The cynical part of me says Amazon is going to wait until the protests die down…to revert to its prior position.
Critics say the stipulations on face recognition in the current police reform bill, which only bans its real-time use in body cameras, aren’t nearly broad enough to hold the tech giants fully accountable. But Nkonde is optimistic: she sees this first set of recommendations as a seed for additional regulation to come. Once passed into law, they will become an important reference point for other bills written to ban face recognition in other applications and contexts.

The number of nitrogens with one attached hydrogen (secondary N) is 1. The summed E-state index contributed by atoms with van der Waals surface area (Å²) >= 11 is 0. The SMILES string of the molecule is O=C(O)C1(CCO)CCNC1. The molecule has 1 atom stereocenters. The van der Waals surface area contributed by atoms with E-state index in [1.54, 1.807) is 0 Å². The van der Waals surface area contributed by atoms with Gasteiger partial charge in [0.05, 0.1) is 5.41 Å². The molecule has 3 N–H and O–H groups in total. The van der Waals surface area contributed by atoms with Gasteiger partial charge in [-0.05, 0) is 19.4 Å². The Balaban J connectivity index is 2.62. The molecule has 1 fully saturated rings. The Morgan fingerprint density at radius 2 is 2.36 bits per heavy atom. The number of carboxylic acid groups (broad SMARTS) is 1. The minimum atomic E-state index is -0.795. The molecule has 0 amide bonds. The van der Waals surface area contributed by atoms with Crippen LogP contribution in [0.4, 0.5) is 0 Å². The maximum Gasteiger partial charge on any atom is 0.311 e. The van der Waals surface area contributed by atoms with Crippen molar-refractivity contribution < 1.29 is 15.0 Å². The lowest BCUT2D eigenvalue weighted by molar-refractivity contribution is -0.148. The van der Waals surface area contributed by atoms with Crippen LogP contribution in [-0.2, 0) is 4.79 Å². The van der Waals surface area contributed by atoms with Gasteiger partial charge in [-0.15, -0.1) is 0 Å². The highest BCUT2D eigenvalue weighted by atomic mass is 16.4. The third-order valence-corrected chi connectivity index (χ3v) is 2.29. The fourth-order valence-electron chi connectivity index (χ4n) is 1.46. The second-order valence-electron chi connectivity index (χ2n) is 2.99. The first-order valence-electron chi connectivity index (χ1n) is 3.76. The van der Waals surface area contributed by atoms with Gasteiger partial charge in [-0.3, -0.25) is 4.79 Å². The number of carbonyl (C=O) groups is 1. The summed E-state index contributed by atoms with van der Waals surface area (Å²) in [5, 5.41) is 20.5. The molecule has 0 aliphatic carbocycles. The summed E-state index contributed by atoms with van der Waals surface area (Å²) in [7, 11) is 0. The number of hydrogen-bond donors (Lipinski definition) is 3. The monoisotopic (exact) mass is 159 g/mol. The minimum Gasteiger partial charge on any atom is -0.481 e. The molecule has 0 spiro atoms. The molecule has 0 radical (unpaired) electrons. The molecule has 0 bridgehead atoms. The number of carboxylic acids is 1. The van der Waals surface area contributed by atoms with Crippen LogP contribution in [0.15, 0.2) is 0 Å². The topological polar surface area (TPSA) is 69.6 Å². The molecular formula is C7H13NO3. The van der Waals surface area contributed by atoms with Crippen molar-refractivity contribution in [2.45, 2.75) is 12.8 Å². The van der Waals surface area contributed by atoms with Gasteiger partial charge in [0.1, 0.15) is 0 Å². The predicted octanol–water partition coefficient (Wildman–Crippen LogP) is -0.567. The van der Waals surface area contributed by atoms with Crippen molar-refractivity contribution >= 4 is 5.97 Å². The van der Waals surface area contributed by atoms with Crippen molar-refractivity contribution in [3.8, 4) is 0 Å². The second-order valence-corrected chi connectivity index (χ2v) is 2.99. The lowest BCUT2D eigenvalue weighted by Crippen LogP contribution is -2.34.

There’s “really a larger legislative movement” at both the federal and local levels, she says. And the spotlight that Floyd’s death has shined on racist policing practices has accelerated its widespread support.
“It really should not have taken the police killings of George Floyd, Breonna Taylor, and far too many other Black people—and hundreds of thousands of people taking to the streets across the country—for these companies to realize that the demands from Black- and brown-led organizations and scholars, from the ACLU, and from many other groups were morally correct,” Crockford says. “But here we are. Better late than never.”